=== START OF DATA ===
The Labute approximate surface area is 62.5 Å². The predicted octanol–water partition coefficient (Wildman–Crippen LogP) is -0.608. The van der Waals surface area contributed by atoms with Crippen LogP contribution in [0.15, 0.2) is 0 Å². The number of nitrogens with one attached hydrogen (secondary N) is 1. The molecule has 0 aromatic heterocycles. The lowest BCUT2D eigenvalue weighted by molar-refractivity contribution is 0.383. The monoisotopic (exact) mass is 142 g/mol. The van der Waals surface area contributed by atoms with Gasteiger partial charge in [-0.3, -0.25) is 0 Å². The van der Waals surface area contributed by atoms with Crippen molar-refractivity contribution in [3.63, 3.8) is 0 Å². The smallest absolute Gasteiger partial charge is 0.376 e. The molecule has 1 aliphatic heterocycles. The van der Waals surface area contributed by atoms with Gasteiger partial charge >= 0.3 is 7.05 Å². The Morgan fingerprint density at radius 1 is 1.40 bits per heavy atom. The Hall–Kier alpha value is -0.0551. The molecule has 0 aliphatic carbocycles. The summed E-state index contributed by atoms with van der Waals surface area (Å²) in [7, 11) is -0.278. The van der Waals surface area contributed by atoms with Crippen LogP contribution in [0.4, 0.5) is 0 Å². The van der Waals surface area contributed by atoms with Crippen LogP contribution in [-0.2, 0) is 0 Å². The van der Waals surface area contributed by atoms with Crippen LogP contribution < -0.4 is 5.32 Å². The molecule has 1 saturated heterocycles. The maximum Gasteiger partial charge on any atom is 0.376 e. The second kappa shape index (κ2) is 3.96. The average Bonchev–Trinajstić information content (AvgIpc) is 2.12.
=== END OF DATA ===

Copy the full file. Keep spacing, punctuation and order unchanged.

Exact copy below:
The Labute approximate surface area is 62.5 Å². The predicted octanol–water partition coefficient (Wildman–Crippen LogP) is -0.608. The van der Waals surface area contributed by atoms with Crippen LogP contribution in [0.15, 0.2) is 0 Å². The number of nitrogens with one attached hydrogen (secondary N) is 1. The molecule has 0 aromatic heterocycles. The lowest BCUT2D eigenvalue weighted by molar-refractivity contribution is 0.383. The monoisotopic (exact) mass is 142 g/mol. The van der Waals surface area contributed by atoms with Gasteiger partial charge in [-0.3, -0.25) is 0 Å². The van der Waals surface area contributed by atoms with Crippen molar-refractivity contribution in [3.63, 3.8) is 0 Å². The smallest absolute Gasteiger partial charge is 0.376 e. The molecule has 1 aliphatic heterocycles. The van der Waals surface area contributed by atoms with Gasteiger partial charge >= 0.3 is 7.05 Å². The Morgan fingerprint density at radius 1 is 1.40 bits per heavy atom. The Hall–Kier alpha value is -0.0551. The molecule has 0 aliphatic carbocycles. The summed E-state index contributed by atoms with van der Waals surface area (Å²) in [7, 11) is -0.278. The van der Waals surface area contributed by atoms with Crippen LogP contribution in [0.4, 0.5) is 0 Å². The van der Waals surface area contributed by atoms with Crippen LogP contribution in [-0.2, 0) is 0 Å². The van der Waals surface area contributed by atoms with Crippen LogP contribution < -0.4 is 5.32 Å². The molecule has 1 saturated heterocycles. The maximum Gasteiger partial charge on any atom is 0.376 e. The second kappa shape index (κ2) is 3.96. The average Bonchev–Trinajstić information content (AvgIpc) is 2.12.